The Rule of Law and the Administration of Justice in Contemporary
Southern Sudan Remain at a Slow Pace
By Beny Gideon Mabor,
The rule of law and the administration of justice in southern
Sudan before and after the signing of the Sudan Comprehensive Peace Agreement, CPA/2005, still remain on slow progress as expected of us at this critical time after transformation of the guerrilla movement into government and a proper legal system.
However, the main challenge goes to the rule of law institutions entrusted with the national task of accountability, transparence, respect for the rule of law and procedural justice.
But the worrying question is that the custodians of law are using national legislation to meet their private interests to mention a few by use of unconstitutionality to obtain evidence which often resulted into unfair trials. This is something detrimental to the administration of justice and prohibited by the Bill of Rights set forth in Article 18 and Article 23(3) (4) of the interim constitution of the Southern Sudan ICCS/2005 and a legal duty reference to the conclusive competences of Southern Sudan Ministry of Legal Affairs and Constitutional Development Organization Act 2008, the INC/2005 and the law respectively
Notwithstanding, there is a raising alarm of unfair judgment and pending trial where these cases whether civil or criminal offences are sometime lesser charges that would have been settled in due course but delayed up to three to four years unreasonably. Justice delayed is justice denied. With this episode, it increases violation and the citizens take the law into their own hands because they normally lose hope for prompt justice intervention and even alleged that the case might be politically influenced or motivated in favor of the accused. For example, in murder cases where justice is delayed, the relatives of the deceased may revenge before the release of the verdict and continuously fuel the insecurity to the innocent parties.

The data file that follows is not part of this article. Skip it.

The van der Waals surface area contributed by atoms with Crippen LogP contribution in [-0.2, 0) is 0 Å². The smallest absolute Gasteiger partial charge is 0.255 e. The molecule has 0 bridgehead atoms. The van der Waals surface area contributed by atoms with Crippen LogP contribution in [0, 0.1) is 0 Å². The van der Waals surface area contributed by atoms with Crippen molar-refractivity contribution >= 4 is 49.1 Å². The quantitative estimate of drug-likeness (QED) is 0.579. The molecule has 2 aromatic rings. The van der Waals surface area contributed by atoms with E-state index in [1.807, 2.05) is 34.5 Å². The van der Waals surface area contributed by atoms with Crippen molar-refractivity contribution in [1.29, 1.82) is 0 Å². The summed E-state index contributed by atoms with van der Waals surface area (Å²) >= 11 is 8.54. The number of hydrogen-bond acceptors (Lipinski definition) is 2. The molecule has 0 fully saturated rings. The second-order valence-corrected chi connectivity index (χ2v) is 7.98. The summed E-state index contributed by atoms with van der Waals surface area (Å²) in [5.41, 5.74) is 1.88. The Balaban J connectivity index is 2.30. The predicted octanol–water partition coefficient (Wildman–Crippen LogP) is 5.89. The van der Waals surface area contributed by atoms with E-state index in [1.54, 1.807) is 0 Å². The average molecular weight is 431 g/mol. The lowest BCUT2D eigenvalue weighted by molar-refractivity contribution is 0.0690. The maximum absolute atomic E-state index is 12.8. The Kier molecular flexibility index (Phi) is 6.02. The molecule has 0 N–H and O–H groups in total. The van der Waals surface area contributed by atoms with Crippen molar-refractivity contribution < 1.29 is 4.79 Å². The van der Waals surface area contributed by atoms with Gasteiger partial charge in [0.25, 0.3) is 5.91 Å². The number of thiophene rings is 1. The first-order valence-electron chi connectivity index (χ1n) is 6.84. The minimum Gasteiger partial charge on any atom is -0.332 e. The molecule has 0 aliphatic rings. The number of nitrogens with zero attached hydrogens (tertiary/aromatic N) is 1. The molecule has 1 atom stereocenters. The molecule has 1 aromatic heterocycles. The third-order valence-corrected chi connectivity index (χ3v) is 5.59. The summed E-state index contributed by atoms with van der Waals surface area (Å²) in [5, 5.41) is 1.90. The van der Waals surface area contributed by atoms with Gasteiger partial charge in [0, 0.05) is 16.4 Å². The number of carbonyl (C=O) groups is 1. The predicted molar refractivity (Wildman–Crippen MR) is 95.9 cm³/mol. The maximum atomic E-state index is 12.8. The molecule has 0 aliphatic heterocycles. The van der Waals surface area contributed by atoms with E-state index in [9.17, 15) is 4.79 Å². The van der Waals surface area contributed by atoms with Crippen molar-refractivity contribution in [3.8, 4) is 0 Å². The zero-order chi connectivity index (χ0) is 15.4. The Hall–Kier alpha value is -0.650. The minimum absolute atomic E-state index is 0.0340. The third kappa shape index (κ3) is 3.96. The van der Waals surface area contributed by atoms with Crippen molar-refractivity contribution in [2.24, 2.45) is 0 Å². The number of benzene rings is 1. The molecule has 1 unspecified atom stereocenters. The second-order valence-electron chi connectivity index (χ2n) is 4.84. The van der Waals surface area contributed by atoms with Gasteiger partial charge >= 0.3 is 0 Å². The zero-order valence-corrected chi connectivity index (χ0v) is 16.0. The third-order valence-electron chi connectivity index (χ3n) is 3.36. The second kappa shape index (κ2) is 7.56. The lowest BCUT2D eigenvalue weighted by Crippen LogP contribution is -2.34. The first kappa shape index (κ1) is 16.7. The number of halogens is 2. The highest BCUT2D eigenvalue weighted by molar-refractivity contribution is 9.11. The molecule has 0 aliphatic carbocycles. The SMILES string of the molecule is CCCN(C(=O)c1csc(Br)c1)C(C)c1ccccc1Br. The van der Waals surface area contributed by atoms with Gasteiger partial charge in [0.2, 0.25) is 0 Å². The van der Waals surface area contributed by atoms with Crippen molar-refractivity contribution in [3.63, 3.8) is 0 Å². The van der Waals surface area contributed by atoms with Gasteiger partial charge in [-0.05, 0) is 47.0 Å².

The Judiciary of Southern Sudan at every level lacks trained judges, support staff or resources. Where judges are available, courts are rudimentary and lack even the basic essentials such as recorders and clerks. Nevertheless, many judges accept to having limited knowledge of customary law while over 90% of our day to day criminal and civil cases in
Southern Sudan are executed under customary laws, reference to the research study of Customary Law In Contemporary Southern Sudan by Justice Aleu Akechak and Robert A Leitch in the year 2004.
To the Public Attorneys and Legal Advisors, despite the functions and powers provided for in the ICSS/2005, the INC/2005 and the Ministry of Legal Affairs and Constitutional Development Organization Act 2008, read together, they amongst other duties have powers to supervise cases to which any level of Government is a party and conduct pre-trail proceedings and summary dismissal of cases if it is inadmissible evidence, hence seem to having received cases report without application of the said legal instruments and continues issuing petitions even for common misdemeanors which also increase level of omissions and commissions disrespectfully.
In conclusion, I am writing to the rule of law institutions namely the Judiciary of Southern Sudan, Ministry of Interior and the Ministry of Legal Affairs and Constitutional Development to expedite its legal systems into practical aspect as determined by the present laws of
Southern Sudan. I also appeal to the Donor partners and specifically the institutional capacity building programs in collaboration with GoSS institutions concerned to conduct training in areas of customary law, good governance and English languages courses for Arabic-oriented judges and legal advisors, to enable them provide competent legal service across the region.
Beny Gideon Mabor
This release is a personal statement and does not represent any level of Government in the
Sudan. For inquiry please do not hesitate to contact me thro